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Houstonian 1987
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Students of the University of Houston. Houstonian 1987 - The University. Special Collections, University of Houston Libraries. University of Houston Digital Library. Web. April 19, 2014. http://digital.lib.uh.edu/collection/yearb/item/25027/show/24715.

Disclaimer: This is a general citation for reference purposes. Please consult the most recent edition of your style manual for the proper formatting of the type of source you are citing. If the date given in the citation does not match the date on the digital item, use the more accurate date below the digital item.

Students of the University of Houston. Houstonian 1987 - The University. Houstonian Yearbook Collection. Special Collections, University of Houston Libraries. Retrieved from http://digital.lib.uh.edu/collection/yearb/item/25027/show/24715

Disclaimer: This is a general citation for reference purposes. Please consult the most recent edition of your style manual for the proper formatting of the type of source you are citing. If the date given in the citation does not match the date on the digital item, use the more accurate date below the digital item.

Students of the University of Houston, Houstonian 1987 - The University, Houstonian Yearbook Collection, Special Collections, University of Houston Libraries, accessed April 19, 2014, http://digital.lib.uh.edu/collection/yearb/item/25027/show/24715.

Disclaimer: This is a general citation for reference purposes. Please consult the most recent edition of your style manual for the proper formatting of the type of source you are citing. If the date given in the citation does not match the date on the digital item, use the more accurate date below the digital item.

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Compound Item Description
Title Houstonian 1987
Creator (LCNAF)
  • Students of the University of Houston
Caption The Houstonian is the official yearbook of the University of Houston.
Subject.Name (LCNAF)
  • University of Houston
Repository Special Collections, University of Houston Libraries
Use and Reproduction This image is in the public domain and may be used freely. If publishing in print, electronically, or on a website, please use the citation button above. To request higher resolution images, please use the Request High Res button above.
File name index.cpd
Item Description
Title The University
Creator (LCNAF)
  • Students of the University of Houston
Caption The Houstonian is the official yearbook of the University of Houston.
Subject.Name (LCNAF)
  • University of Houston
Repository Special Collections, University of Houston Libraries
Use and Reproduction This image is in the public domain and may be used freely. If publishing in print, electronically, or on a website, please use the citation button above. To request higher resolution images, please use the Request High Res button above.
File name yearb_1987_087.jpg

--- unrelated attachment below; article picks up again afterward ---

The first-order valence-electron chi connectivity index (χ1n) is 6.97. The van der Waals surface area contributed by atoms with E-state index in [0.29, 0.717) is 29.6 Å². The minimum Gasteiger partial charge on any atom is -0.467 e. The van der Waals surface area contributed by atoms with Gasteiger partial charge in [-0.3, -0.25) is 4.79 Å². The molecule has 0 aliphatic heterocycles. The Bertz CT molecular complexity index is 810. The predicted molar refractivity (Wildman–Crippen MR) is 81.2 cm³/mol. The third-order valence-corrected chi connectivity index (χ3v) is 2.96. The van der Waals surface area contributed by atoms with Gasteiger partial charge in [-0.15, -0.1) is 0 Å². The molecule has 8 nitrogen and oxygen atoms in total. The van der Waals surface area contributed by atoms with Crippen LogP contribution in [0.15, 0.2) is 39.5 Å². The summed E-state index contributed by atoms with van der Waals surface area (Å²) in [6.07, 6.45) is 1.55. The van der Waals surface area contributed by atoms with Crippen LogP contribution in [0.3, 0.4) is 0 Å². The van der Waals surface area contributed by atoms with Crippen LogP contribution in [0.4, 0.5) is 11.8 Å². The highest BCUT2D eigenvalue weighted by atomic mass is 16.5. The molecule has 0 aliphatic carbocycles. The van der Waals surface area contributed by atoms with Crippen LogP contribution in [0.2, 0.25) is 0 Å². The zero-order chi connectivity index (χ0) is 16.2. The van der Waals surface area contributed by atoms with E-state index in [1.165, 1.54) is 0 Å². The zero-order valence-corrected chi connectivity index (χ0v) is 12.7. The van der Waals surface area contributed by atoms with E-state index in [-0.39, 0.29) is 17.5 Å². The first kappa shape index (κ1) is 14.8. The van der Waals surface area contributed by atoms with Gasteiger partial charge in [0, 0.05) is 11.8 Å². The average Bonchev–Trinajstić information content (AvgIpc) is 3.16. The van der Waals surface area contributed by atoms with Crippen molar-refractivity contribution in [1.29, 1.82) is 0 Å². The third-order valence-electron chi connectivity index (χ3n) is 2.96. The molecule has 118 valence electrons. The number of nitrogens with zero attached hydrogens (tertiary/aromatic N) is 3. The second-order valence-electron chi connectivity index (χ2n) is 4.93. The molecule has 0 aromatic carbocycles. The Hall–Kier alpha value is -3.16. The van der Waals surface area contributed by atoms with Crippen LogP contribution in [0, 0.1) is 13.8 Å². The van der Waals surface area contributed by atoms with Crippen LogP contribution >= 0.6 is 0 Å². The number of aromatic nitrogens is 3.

Transcript A Look Back With Turner If you search the ARA building, the pink barn that is located between the new Architecture building and the Law building and resembles an airplane hangar, you can find the office of Dr. Bridges Alfred Turner. Turner is coordinator for a college of Engineering program that matches accomplished minority students with large engineering firms. But that is not the reason we went to see him. We looked him up because we needed historical information about Third Ward. What we found was a 78 year old treasure chest full of the gems of time. Turner has lived in Third Ward since 1948. He left a tenured position at Virginia's Hampton Institute to take a job as Dean for the School of Industries at Texas State College for Negroes, known since 1951 as Texas Southern University. The college had been established as a facility for blacks in 1947 by the 50th Texas State Legislature in order to keep those students out of UT. Turner saw the new institution as a challenge and as an opportunity. If you catch Turner when he is not busy, he might give you a tour of Third Ward. But the tour won't start at TSU, or on McGregor, or at Riverside. Those places are recent additions to Third Ward. The main street of old Third Ward was Dowling Street. If you get in his Buick he'll take you there. It's about 18 blocks from UH, straight down Elgin. "Now this was the main street in the Third Ward for black people when I came here," he'll tell you when you get there. "This is old Third Ward." Turning right onto Dowling, Turner points out Emancipation Park. He says the park was established in Third Ward because blacks couldn't go into the white parks.' "If you went they might run you out." A bit farther down the road Turner points to a building that is missing its roof and one oi its walls. "Now this building here was a theatre where blacks could attend You see Mac ks couldn't go downtown to the theaters when I came here. If they did, they had to sit in the balcony." Three blocks from Dowling is the house Turner moved into when he first came to Houston. It is a large house, but the Turners occupied only a small portion. At that time it was a nice house. Now the paint is peeling and the screen in the door has been replaced by boards. It is the middle of the day, during the middle of the week and there are five or six men hanging around on the porch. We look at the house from Turner's car, and then drive on. As we are pulling away, Turner points to the house next door. "That house was occupied by a black dentist named Dr. John W. Davis. He was one of the leading black people at that time — from the standpoint of wealth, and from the standpoint of being trusted, shall I say, by white people." "You get what I'm saying? I'm just giving it to you as it was." As we drive, Turner explains how Third Ward moved, or expanded to include the area that now surrounds the University of Houston. "It was a matter of black people buying where they used to couldn't buy," he explained. "Because o( chat, people just started calling it Third Ward. We were- identified, when I came here, as just living in certain areas." When Turner came to Houston, blacks didn't live on this side <>f Alabama Street. One block past Alabama, < oming towards illi, he turns the car to the left. Now this Truxillo. White people lived all in here. You notice the curb is paved. This was completely off limits to blacks." Turner pulls over where Truxillo dead ends at a railroad track "See that house there.'' That was the first house owned by a black man on this side of Alabama. Dr. Samuel Warren bought this from a white policeman. And when he bought this house, then people began to get a little excited." On the next street over, Turner points out the house he bought in 1949. At the time, Turner was the only black man on the block. ""49 was when the unrest began," Turner says. There was no public announcement but it was understood that the community would be occupied by blacks. "It was talked about in the Kiwanis Club and at the Chamber of Commerc r and what have you," Turner says. "It gets around. When black people started buying over here the news spread. People said you better move out because the black people are gonna move in by ya.' And they began to run, block after block after block." I >,uuel Alder